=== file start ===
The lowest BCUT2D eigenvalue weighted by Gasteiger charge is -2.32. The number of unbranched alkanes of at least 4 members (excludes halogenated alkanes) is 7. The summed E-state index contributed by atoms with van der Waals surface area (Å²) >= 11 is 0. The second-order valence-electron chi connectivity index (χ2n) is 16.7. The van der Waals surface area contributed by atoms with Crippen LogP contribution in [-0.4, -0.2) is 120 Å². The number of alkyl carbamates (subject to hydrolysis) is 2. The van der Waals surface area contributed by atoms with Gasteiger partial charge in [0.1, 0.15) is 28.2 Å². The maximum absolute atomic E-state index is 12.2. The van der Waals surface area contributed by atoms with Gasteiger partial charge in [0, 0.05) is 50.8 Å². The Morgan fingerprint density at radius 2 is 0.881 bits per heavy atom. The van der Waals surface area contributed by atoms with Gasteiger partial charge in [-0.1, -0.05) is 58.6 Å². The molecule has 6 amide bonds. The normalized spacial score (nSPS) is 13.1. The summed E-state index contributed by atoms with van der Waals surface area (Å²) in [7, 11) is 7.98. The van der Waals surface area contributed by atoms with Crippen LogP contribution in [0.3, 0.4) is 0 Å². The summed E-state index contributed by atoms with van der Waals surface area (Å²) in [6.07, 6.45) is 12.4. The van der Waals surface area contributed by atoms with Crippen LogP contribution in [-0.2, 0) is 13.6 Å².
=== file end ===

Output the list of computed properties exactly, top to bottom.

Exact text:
The lowest BCUT2D eigenvalue weighted by Gasteiger charge is -2.32. The number of unbranched alkanes of at least 4 members (excludes halogenated alkanes) is 7. The summed E-state index contributed by atoms with van der Waals surface area (Å²) >= 11 is 0. The second-order valence-electron chi connectivity index (χ2n) is 16.7. The van der Waals surface area contributed by atoms with Crippen LogP contribution in [-0.4, -0.2) is 120 Å². The number of alkyl carbamates (subject to hydrolysis) is 2. The van der Waals surface area contributed by atoms with Gasteiger partial charge in [0.1, 0.15) is 28.2 Å². The maximum absolute atomic E-state index is 12.2. The van der Waals surface area contributed by atoms with Gasteiger partial charge in [0, 0.05) is 50.8 Å². The Morgan fingerprint density at radius 2 is 0.881 bits per heavy atom. The van der Waals surface area contributed by atoms with Gasteiger partial charge in [-0.1, -0.05) is 58.6 Å². The molecule has 6 amide bonds. The normalized spacial score (nSPS) is 13.1. The summed E-state index contributed by atoms with van der Waals surface area (Å²) in [7, 11) is 7.98. The van der Waals surface area contributed by atoms with Crippen LogP contribution in [0.3, 0.4) is 0 Å². The summed E-state index contributed by atoms with van der Waals surface area (Å²) in [6.07, 6.45) is 12.4. The van der Waals surface area contributed by atoms with Crippen LogP contribution in [-0.2, 0) is 13.6 Å².